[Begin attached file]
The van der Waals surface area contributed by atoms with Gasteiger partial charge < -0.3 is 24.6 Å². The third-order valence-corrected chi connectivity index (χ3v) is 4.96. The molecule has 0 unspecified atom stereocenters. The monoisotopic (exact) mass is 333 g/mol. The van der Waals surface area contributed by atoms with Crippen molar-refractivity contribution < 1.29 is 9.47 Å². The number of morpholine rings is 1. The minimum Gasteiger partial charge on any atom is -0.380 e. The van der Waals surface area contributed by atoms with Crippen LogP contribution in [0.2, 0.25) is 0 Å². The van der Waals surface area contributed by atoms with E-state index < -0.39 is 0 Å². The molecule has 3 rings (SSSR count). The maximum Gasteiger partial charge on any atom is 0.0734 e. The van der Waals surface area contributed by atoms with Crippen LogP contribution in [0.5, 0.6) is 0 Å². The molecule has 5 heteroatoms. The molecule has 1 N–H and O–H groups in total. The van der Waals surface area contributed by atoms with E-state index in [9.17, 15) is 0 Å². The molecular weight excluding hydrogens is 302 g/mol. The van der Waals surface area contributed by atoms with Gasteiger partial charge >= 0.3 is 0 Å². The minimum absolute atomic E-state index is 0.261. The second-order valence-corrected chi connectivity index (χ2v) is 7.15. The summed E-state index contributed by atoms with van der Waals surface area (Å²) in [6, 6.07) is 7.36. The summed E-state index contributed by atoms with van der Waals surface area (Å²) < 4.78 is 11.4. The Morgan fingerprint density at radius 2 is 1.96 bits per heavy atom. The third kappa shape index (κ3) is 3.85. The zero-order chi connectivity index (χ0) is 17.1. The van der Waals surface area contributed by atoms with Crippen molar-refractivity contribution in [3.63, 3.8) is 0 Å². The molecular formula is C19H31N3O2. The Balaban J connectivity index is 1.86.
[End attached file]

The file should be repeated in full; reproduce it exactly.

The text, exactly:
The van der Waals surface area contributed by atoms with Gasteiger partial charge < -0.3 is 24.6 Å². The third-order valence-corrected chi connectivity index (χ3v) is 4.96. The molecule has 0 unspecified atom stereocenters. The monoisotopic (exact) mass is 333 g/mol. The van der Waals surface area contributed by atoms with Crippen molar-refractivity contribution < 1.29 is 9.47 Å². The number of morpholine rings is 1. The minimum Gasteiger partial charge on any atom is -0.380 e. The van der Waals surface area contributed by atoms with Crippen LogP contribution in [0.2, 0.25) is 0 Å². The van der Waals surface area contributed by atoms with E-state index < -0.39 is 0 Å². The molecule has 3 rings (SSSR count). The maximum Gasteiger partial charge on any atom is 0.0734 e. The van der Waals surface area contributed by atoms with Crippen LogP contribution in [0.5, 0.6) is 0 Å². The molecule has 5 heteroatoms. The molecule has 1 N–H and O–H groups in total. The van der Waals surface area contributed by atoms with E-state index in [9.17, 15) is 0 Å². The molecular weight excluding hydrogens is 302 g/mol. The van der Waals surface area contributed by atoms with Gasteiger partial charge >= 0.3 is 0 Å². The minimum absolute atomic E-state index is 0.261. The second-order valence-corrected chi connectivity index (χ2v) is 7.15. The summed E-state index contributed by atoms with van der Waals surface area (Å²) in [6, 6.07) is 7.36. The summed E-state index contributed by atoms with van der Waals surface area (Å²) < 4.78 is 11.4. The Morgan fingerprint density at radius 2 is 1.96 bits per heavy atom. The third kappa shape index (κ3) is 3.85. The zero-order chi connectivity index (χ0) is 17.1. The van der Waals surface area contributed by atoms with Crippen molar-refractivity contribution in [3.63, 3.8) is 0 Å². The molecular formula is C19H31N3O2. The Balaban J connectivity index is 1.86.